In light of the aforementioned reasons, the Federal Government acknowledges the essential role of CO2 infrastructure and plans to amend the legal framework to facilitate the deployment of CO2 pipelines. For instance, in order to initiate the construction of privately operated CO2 pipelines within a state regulatory framework, amendments to the Carbon Storage Act will be promptly enacted in accordance with the Federal Government’s proposals outlined in the report from the end of 2022. The areas of legal uncertainty in the application of the act will be remedied [15].

In the forthcoming decades, the advantages of innovative technology solutions will become increasingly evident. Investing in and constructing a plant entails making long-term decisions that will profoundly shape the industry‘s trajectory in the decades to come. Therefore, it is imperative that plant/factory decisions align with anticipated market and technology landscapes in the forthcoming years.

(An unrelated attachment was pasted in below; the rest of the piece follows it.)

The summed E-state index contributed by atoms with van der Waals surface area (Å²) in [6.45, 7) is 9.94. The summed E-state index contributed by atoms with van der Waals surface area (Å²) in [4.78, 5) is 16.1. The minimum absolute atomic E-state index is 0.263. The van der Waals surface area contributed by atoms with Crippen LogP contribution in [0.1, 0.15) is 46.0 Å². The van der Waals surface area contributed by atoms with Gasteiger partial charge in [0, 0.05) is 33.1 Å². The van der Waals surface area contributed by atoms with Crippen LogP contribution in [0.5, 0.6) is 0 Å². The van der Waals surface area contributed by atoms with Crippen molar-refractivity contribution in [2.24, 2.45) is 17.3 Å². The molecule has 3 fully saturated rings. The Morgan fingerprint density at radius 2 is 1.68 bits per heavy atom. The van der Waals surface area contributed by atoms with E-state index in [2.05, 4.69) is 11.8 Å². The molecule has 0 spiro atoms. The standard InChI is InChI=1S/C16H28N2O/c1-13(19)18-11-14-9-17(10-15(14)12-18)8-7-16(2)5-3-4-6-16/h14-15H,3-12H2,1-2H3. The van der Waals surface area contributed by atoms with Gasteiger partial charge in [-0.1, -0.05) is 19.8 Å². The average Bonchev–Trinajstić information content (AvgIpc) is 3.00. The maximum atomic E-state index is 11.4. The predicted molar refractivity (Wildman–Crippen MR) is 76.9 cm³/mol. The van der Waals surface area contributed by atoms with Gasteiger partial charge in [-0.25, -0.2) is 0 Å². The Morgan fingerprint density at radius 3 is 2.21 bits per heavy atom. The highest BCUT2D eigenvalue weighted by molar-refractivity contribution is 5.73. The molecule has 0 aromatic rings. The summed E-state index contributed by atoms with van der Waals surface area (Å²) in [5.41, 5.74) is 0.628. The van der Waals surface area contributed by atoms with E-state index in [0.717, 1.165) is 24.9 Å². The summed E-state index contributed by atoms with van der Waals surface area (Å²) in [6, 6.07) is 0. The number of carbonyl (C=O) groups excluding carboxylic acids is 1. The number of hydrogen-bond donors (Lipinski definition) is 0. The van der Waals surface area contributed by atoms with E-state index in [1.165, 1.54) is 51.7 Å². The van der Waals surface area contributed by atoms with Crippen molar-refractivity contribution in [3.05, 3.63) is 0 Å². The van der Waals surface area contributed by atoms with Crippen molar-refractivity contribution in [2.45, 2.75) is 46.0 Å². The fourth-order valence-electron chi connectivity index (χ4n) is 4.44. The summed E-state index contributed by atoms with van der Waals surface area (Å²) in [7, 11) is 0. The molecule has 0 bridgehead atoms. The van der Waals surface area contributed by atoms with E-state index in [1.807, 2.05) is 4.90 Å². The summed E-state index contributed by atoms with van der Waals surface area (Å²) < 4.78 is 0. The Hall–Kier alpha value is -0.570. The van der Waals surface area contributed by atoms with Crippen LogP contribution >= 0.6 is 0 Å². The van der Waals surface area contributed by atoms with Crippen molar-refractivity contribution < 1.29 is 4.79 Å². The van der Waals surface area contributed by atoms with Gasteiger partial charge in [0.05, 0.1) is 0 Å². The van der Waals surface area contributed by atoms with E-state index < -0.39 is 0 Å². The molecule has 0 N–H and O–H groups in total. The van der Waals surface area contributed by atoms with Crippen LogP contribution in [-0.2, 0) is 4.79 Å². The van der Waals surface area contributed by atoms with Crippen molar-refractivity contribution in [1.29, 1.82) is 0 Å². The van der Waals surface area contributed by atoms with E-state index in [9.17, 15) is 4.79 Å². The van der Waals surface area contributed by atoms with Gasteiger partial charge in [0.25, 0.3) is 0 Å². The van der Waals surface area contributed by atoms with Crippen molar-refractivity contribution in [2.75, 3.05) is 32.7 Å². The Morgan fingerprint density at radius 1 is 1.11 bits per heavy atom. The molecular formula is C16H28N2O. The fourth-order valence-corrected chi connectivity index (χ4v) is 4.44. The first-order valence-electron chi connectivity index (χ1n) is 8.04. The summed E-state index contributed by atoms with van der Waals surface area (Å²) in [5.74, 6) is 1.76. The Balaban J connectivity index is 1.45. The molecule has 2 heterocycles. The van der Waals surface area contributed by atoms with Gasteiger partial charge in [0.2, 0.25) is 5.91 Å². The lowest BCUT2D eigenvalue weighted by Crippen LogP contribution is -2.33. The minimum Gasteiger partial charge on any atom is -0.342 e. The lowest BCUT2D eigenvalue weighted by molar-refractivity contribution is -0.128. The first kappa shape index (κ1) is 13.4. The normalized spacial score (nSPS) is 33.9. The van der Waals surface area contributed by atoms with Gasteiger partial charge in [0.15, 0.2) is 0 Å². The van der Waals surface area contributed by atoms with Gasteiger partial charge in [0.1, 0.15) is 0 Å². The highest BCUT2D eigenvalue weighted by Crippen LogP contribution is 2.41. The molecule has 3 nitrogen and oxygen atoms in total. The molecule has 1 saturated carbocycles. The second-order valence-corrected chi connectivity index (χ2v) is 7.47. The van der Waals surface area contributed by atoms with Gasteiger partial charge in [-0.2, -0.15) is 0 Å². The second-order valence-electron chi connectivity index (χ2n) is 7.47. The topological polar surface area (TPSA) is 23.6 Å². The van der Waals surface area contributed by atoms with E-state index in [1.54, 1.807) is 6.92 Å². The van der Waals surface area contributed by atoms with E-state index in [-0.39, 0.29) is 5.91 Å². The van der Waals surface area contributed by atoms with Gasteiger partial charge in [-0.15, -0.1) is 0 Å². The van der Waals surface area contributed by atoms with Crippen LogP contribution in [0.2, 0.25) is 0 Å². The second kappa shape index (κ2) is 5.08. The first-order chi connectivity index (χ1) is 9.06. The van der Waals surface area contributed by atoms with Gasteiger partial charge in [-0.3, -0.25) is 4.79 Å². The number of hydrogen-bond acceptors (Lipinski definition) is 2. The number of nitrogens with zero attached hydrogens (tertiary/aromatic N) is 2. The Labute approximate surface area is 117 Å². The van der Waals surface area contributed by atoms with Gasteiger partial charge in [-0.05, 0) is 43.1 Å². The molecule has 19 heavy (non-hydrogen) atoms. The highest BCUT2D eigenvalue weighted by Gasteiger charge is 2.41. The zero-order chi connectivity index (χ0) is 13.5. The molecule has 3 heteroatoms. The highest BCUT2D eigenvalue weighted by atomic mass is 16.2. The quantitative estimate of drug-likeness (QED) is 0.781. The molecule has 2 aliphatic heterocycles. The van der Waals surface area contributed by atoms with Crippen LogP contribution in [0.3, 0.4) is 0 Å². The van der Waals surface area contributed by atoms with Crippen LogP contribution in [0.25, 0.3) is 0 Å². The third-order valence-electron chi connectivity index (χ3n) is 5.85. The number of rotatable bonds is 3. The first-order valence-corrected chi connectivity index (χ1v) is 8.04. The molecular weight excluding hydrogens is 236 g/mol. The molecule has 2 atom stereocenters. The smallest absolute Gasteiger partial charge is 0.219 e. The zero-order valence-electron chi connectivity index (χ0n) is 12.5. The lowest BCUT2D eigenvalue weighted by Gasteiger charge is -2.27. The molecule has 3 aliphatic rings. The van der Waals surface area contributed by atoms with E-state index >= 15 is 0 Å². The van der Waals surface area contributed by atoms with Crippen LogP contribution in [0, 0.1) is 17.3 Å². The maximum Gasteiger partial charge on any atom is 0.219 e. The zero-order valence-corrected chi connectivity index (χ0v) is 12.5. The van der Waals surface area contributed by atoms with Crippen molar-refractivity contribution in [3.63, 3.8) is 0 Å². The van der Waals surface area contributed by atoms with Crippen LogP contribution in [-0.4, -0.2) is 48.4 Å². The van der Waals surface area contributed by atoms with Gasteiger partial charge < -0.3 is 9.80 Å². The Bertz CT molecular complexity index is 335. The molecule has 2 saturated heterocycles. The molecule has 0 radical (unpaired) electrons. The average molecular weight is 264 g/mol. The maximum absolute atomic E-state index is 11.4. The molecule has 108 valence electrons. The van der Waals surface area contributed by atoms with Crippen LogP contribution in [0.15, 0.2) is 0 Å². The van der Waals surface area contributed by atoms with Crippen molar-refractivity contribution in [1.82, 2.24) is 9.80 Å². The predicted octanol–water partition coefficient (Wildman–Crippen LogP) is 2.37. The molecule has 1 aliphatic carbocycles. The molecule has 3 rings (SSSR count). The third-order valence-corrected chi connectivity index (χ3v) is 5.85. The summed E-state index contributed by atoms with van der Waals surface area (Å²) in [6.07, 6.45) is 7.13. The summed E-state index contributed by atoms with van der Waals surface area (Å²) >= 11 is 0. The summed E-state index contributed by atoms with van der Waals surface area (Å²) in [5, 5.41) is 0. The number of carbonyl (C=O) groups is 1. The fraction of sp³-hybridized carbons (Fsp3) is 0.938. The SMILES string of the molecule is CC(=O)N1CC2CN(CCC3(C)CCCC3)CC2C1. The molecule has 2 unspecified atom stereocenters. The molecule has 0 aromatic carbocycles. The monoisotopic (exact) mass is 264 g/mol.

We can use the CCS technology as an illustrative example to demonstrate how the trajectory of CO2 prices will affect the future benefits of cement plants. While the current costs of conventional technologies appear low, companies will face mounting costs in the future. A recent study from the Oxford Institute for Energy Studies illustrates this through two curves: the blue curve representing the learning curve of the new technology (e.g. cement production with CCS), and the green curve depicting the cost of established technology (e.g. cement production without CCS).